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Last week, the Justice Action Network – a national coalition of chambers of commerce, corrections programs and business associations – sent the legislative leaders of the U.S. House and Senate a letter urging passage of the bipartisan FIRST STEP Act, which will help address a skills gap within the nation’s workforce and provide incarcerated persons a second chance.
The legislation aims to provide job training, treatment and rehabilitation programs to those who are currently cycling in and out of America’s jails and prisons. It provides tools for business and trade associations to implement their own job training programs behind prison walls to help incarcerated people learn skills that are tailored to jobs employers have difficultly filling and can help them transition successfully from “prisons to paychecks.”
In making the case for the bill’s passage, the coalition letter lists some of the industries that could benefit from the FIRST STEPS Act, including trucking, construction and manufacturing. One example provided was the National Association of Home Builders, which is experiencing labor shortages in all specialties and trades and has 300,000 unfilled construction jobs nationwide. Likewise, the manufacturing sector will need to fill 3.5 million jobs over the next decade – 2 million of which are expected to go unfilled due to a lack of skilled candidates.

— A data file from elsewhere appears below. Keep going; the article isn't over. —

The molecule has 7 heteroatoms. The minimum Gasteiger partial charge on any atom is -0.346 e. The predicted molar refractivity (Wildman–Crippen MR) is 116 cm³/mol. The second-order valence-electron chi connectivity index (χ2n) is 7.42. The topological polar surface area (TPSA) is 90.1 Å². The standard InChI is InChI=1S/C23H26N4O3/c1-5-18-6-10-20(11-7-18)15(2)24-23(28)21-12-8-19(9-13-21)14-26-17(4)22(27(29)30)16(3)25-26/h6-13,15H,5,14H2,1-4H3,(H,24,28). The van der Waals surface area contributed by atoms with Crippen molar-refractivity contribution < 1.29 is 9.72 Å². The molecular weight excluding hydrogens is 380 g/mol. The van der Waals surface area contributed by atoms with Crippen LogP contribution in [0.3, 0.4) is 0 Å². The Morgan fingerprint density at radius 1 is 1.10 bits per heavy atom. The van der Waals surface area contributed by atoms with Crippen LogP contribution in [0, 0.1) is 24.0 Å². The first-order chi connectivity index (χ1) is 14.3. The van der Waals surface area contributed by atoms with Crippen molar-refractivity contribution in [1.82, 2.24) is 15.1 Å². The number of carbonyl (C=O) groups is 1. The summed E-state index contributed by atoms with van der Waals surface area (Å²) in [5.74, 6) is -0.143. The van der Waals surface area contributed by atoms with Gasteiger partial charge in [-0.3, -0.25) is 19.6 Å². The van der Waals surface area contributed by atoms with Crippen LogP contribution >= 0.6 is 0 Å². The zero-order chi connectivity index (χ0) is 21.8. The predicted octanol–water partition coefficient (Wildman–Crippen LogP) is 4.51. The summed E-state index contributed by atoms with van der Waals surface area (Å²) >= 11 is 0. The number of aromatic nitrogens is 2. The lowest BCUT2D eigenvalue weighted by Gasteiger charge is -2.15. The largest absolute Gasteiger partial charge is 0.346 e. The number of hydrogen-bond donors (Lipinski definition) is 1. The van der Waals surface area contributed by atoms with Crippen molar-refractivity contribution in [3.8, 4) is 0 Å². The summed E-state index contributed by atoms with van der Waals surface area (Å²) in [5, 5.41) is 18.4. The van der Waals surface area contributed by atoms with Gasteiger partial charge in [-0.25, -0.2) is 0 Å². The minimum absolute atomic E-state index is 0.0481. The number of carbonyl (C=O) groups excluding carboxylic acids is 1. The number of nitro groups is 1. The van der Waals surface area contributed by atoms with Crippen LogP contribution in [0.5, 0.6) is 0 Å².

“That is why chambers of commerce and business leaders in states like Michigan, Pennsylvania, Oklahoma, and Kentucky have strongly supported state criminal justice reform efforts that break down barriers to employment for the formerly incarcerated, and why the U.S. Chamber of Commerce has gone one step further by endorsing the FIRST STEP Act, which will help ensure that incarcerated people are job-ready before they take their first steps of freedom,” the coalition wrote.
The PA Chamber supports this legislation as a good step toward addressing Pennsylvania’s workforce development challenges. Last session, we supported “Clean Slate” legislation. This bill, signed into law by Gov. Tom Wolf, is a first of its kind program to provide a mechanism for individuals with low-level, non-violent criminal offenses to have those records sealed from public view and give them a better chance at securing housing and a good job.